We’re only through two days of fall practices, but certain observations can be made given the limited viewing opportunities along with interviews with coaches and players. Here’s an overview of some key developments:
-Taysom Hill shows no ill effects from his knee injury sustained last season, but still needs work on his overall consistency throwing the football. This was anticipated, but there is no question Hill is the leader on offense.
Hill shows command of the new offense and pushes the pace offensive coordinator Robert Anae demands. On at least two occasions Hill has pushed defensive players out of the way following the whistle to ensure coaches (playing the role of officials) can reset the ball as quickly as possible.
-Jason Munns looks like he’ll battle effectively for third-string quarterback responsibilities through two days. Munns looked efficient during one set of reps Monday — completing two of three passes while moving the offense effectively.
-Coaches Garret Tujague and Anae are riding these guys harder than I’ve seen in any practice session since I started covering the team in 2003. The talk of pushing these guys hard certainly has been just “talk” as evidenced through spring practices and into two days of fall practices.
-Much was made of Tujague mentioning he may rotate centers consistently during the course of a game, but I doubt that rotation will be as frequent as it will be at guard and tackle. Anae puts a premium on ball security and if that center exchange is spotty, or may be affected adversely by a constant rotation at center, he simply won’t do it. Yes, the center spot must dictate the pace of the offensive line, but ball security will likely, and should, take precedence over other factors.
-Coaches have been riding center Manaaki Vaitai as hard as anyone. Vaitai is battling Terrance Alletto for the starting center spot and while Vaitai can be argued to be better suited for the role, his performance has been spotty and inconsistent and it’s entirely due to conditioning.
Meanwhile Alletto has proven the more consistent of the two and unless Vaitai can prove to be consistent and effective in long stretches, as opposed to just in ‘spots’, the job will be Alletto’s.
-It’s hard to identify how effective offensive linemen will prove to be until they start going full-contact, but two who have stood out to me are Brayden Kearsley and De’Ondre Wesley.
Kearsley looks to be in relatively good shape for a incoming player and capable of Anae’s breakneck pace. Wesley has shown a lot of ability and good footwork, but still needs work on his overall conditioning. Kearsley has seen time playing left guard with the second-string offense and center with the third-string. Wesley has seen almost all his reps at right tackle with the second-string.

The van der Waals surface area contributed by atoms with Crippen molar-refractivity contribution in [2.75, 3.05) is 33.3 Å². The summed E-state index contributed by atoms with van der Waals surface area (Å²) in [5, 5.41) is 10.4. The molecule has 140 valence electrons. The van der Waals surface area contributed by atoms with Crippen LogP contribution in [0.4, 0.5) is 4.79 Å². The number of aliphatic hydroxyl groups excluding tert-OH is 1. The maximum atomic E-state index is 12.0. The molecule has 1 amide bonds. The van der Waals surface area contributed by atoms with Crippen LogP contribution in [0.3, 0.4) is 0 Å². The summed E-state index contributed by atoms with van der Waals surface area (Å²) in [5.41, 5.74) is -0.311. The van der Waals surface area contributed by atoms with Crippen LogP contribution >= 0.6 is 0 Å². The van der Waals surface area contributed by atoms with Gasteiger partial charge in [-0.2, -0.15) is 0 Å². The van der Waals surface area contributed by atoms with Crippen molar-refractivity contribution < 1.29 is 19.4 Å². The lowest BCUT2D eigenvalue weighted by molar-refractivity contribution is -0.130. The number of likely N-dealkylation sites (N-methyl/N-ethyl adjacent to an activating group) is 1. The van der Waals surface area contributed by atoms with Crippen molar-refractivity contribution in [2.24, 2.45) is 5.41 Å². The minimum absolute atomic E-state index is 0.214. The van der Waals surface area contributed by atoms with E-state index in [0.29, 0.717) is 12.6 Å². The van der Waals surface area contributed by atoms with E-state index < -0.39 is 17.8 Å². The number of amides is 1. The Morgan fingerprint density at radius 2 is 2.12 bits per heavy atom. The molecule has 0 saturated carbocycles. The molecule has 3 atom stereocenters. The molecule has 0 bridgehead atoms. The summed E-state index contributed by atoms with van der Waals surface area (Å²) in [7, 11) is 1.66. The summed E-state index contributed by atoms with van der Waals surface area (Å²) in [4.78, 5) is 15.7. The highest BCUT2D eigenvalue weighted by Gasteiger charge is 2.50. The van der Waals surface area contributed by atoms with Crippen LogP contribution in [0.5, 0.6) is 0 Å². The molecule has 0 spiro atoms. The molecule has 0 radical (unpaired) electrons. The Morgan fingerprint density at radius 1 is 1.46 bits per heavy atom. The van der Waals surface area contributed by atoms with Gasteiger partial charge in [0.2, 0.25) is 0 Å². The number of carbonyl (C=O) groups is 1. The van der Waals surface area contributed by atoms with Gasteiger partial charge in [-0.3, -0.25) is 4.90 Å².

-Two guys who are seeing a lot of first-team reps are Brad Wilcox (mostly at either tackle position) and Brock Stringham (mostly at guard.) Both seem to be fully recovered from their respective injuries and should play roles in the regular offensive line rotation.
-Ross Apo is the guy to watch at wide receiver. He ended the first day of practice by dropping an easy would-be touchdown pass, but responded spectacularly the very next day with a practice-ending forty yard touchdown pass. The 6-foot-3 receiver laid out for a pass that was slightly overthrown and hauled it in.
Apo simply needs to prove consistent and capable of executing every route required and the starting nod will likely be his.
-Meanwhile Skyler Ridley has shown why he’s ahead of Apo on the depth chart currently. He runs solid routes and simply catches the ball when it’s thrown anywhere near him. While Apo has made strides, Ridley will prove hard to beat out simply due to his consistency at the position.
-Mitch Mathews was easily identified as a potential breakout player prior to fall practices and he’s done nothing to dispel that notion through two days. Mathews has unique ability that could play huge this season.
-The tight ends haven’t been involved much from what we’ve been able to observe, but this will likely change as practice wear on.
-There’s not much new here save for Michael Alisa being held out of practices due to complications with his arm injury sustained last season. Jamaal Williams looks bigger, faster and even quicker than last season. This was expected given his relatively young age and after spending a full year within the program.
-The H-back position has been manned primarily by Iona Pritchard, Richard Wilson and Kaneakua Friel. The use of an H-back is a new thing at BYU, but looks to be used extensively this season per coach’s comments and through practice observations.
I’ll post my observations on the defense tomorrow (Aug. 7.)